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Chapter 13 Archives

How does chapter 13 bankruptcy work?

If you are like others in Oregon who are struggling with overwhelming debt, then you might have considered filing for bankruptcy. Through a chapter 13 filing, you may be able to regain control of your finances without liquidating your assets. However, at The Law Office of Kim Covington, we know that the chapter 13 bankruptcy process may be confusing for some. In this post, we will discuss how chapter 13 bankruptcy works.

Requirements for filing bankruptcy in Oregon

Just like in other states, Oregon lawmakers have set up specific requirements that must apply to filers before they can be granted any relief by the courts. These rules and procedures are in place to ensure that fraud remains low and that the courts are not overburdened by people needlessly filing for bankruptcy when other remedies may suit their situations more fully. At The Law Office of Kim Covington, our staff recommend that our clients learn these requirements before they decide whether or not to pursue filing their bankruptcy.

Are financial classes required for bankruptcy?

In Oregon, if you file for either chapter 13 or chapter 7 bankruptcy, you are required to first undergo credit counseling with an approved provider, after which you must take a debtor education course. The classes have individual purposes, both of which are aimed at helping you make proper financial choices.

Advantages of Chapter 13 bankruptcy

Depending on a person or couple’s situation, Chapter 13 bankruptcy may be a good financial decision for them to make. Instead of choosing the more common liquidation offered with Chapter 7 bankruptcy, Chapter 13 provides debtors with an opportunity to repay some or all of their debts. This has some serious advantages to other types of filings.

What you should know about the meeting of creditors

The Oregon State Bar states that after filing for Chapter 13 bankruptcy, debtors must attend a meeting of creditors to give testimony regarding their debts. This meeting, which is also known as a 341 meeting, is compulsory, and if the debtor fails to attend, the Court can dismiss his or her case as a result. A trustee is usually the one to oversee this meeting, which can last a few minutes in simple matters or many hours for complex cases. The trustee is often tasked with ensuring that procedure is followed, verifying that the testimony of the debtor is accurate, and making recommendations about the debtor’s plan to the judge.

Can you file for Chapter 13 bankruptcy?

If you need to file bankruptcy in Oregon, a Chapter 13 filing may be the right choice for you. According to the Oregon State Bar, Chapter 13 is a type of bankruptcy that you can use to repay some or all of your debts while finding protection from creditors. This is in contrast to the more commonly used Chapter 7, which liquidates all of your non-exempt assets in order to pay off creditors. While both have their advantages for certain situations, you may find Chapter 13 to be the right choice for you.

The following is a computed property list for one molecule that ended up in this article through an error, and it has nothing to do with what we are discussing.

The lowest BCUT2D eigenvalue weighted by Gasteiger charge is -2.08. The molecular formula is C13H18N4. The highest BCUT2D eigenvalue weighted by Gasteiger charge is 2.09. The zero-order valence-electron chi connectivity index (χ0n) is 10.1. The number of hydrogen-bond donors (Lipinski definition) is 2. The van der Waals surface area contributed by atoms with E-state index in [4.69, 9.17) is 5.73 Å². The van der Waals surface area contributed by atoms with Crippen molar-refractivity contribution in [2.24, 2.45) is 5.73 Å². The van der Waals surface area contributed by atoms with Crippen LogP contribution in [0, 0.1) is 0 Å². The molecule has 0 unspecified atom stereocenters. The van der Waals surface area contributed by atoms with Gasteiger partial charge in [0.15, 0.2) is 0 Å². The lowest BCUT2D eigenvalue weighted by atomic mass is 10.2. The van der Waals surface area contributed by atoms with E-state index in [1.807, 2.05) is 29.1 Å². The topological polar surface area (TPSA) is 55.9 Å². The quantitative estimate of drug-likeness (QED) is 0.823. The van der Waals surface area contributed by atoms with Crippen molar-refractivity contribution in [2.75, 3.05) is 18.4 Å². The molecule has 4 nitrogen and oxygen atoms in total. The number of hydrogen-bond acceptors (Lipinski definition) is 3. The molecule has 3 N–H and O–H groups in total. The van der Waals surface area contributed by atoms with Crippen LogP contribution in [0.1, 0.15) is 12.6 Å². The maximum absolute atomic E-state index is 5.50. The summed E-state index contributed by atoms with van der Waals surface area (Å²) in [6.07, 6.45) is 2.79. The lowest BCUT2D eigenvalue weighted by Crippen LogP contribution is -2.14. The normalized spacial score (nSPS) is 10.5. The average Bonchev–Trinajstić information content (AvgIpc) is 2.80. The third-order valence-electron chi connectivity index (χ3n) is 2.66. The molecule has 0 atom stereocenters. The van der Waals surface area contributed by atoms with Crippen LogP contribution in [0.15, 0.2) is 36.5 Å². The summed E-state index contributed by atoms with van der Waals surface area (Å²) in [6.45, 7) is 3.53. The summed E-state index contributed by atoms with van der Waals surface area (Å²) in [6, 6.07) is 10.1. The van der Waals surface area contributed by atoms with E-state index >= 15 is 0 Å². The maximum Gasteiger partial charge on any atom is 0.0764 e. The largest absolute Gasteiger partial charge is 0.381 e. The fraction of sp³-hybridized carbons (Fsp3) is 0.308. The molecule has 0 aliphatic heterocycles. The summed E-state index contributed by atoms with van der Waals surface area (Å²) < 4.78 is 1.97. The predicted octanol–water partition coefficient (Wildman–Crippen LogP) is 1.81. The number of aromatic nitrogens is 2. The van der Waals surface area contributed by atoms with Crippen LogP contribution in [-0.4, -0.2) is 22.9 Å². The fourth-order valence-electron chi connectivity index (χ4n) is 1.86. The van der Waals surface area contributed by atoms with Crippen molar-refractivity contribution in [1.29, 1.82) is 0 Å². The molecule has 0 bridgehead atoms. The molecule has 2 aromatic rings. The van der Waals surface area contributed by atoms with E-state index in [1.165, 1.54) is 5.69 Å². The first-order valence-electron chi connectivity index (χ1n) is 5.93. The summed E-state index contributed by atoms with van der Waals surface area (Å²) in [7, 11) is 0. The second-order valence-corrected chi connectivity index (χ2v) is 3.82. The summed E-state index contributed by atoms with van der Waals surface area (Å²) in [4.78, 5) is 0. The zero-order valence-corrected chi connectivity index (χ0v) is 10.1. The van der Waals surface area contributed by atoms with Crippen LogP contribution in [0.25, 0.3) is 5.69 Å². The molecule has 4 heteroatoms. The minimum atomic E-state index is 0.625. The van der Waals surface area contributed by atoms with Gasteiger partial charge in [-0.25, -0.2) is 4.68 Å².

Statistics show Chapter 13 bankruptcies on the rise

In Oregon, people who are struggling with debt, wage garnishment and creditor harassment may find relief by filing for Chapter 13 bankruptcy. This helps reduce debt without requiring a person to give up assets such as a car or a home. Rather than discharging the whole debt, the income, living expenses and debts are assessed and manageable installment payments are set up over a specified amount of time. A trustee is responsible for taking the monthly payments and distributing them to debtors. If the debtor makes every payment, at the end of the payment plan, the remaining debts are typically discharged.

A trustee’s role in your chapter 13 bankruptcy

If you are filing for Chapter 13 bankruptcy, you may have learned that the court will be appointing a trustee to your case. The name of your trustee will be included in the notice you receive from the court on the meeting of creditors. At the Law Office of Kim Covington, we are aware that knowing the job duties of a trustee can help you understand more about the processes of your bankruptcy.

What can I do if I cannot make my Chapter 13 bankruptcy payments?

When you file for Chapter 13 bankruptcy in Eugene, Oregon, you pay monthly payments to a trustee, and these are applied to your debt. Although the Chapter 13 plan should give you manageable payments, the percentage of your income that goes to the trustee each month may make taking care of emergency situations difficult. Defaulting on the payments can have drastic consequences, such as dismissal of your bankruptcy, so it is essential that you address the issue with your trustee before you fall behind.

Should you and your spouse file for Ch. 13 bankruptcy jointly?

In Oregon, it may not be in a married couple’s best interests to file for bankruptcy jointly. If you and your spouse are struggling with debt that is primarily in your spouse’s name, it may benefit both of you for your spouse to file for Chapter 13 individually. This is because Oregon is a common law state, which means that property acquired during the marriage is considered legally owned by the spouse who obtained it. The debts and property in your name would not be affected by the bankruptcy.

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The Law Office of Kim Covington is a debt relief agency, and I have helped families, individuals and small businesses, file for bankruptcy relief under the U.S. Bankruptcy Code, for over 19 years.

The Law Office of Kim Covington

The Law Office of Kim Covington
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Eugene, OR 97401

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